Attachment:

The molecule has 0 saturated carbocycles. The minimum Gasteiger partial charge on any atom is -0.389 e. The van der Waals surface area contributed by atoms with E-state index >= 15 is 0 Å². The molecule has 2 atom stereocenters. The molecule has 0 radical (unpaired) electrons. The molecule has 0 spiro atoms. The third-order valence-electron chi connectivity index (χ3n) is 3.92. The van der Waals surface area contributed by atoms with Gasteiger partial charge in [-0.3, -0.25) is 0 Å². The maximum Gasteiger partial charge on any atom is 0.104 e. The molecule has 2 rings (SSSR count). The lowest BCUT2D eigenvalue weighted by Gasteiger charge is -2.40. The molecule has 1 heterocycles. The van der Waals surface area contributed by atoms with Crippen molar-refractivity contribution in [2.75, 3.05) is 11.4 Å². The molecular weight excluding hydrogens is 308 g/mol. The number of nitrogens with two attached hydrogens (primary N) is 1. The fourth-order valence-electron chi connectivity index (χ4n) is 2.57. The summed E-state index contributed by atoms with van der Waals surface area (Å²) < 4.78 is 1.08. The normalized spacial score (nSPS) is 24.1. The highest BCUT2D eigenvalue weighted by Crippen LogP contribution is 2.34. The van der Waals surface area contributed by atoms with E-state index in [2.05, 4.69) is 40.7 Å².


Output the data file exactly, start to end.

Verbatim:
The molecule has 0 saturated carbocycles. The minimum Gasteiger partial charge on any atom is -0.389 e. The van der Waals surface area contributed by atoms with E-state index >= 15 is 0 Å². The molecule has 2 atom stereocenters. The molecule has 0 radical (unpaired) electrons. The molecule has 0 spiro atoms. The third-order valence-electron chi connectivity index (χ3n) is 3.92. The van der Waals surface area contributed by atoms with Gasteiger partial charge in [-0.3, -0.25) is 0 Å². The maximum Gasteiger partial charge on any atom is 0.104 e. The molecule has 2 rings (SSSR count). The lowest BCUT2D eigenvalue weighted by Gasteiger charge is -2.40. The molecule has 1 heterocycles. The van der Waals surface area contributed by atoms with Crippen molar-refractivity contribution in [2.75, 3.05) is 11.4 Å². The molecular weight excluding hydrogens is 308 g/mol. The number of nitrogens with two attached hydrogens (primary N) is 1. The fourth-order valence-electron chi connectivity index (χ4n) is 2.57. The summed E-state index contributed by atoms with van der Waals surface area (Å²) < 4.78 is 1.08. The normalized spacial score (nSPS) is 24.1. The highest BCUT2D eigenvalue weighted by Crippen LogP contribution is 2.34. The van der Waals surface area contributed by atoms with E-state index in [2.05, 4.69) is 40.7 Å².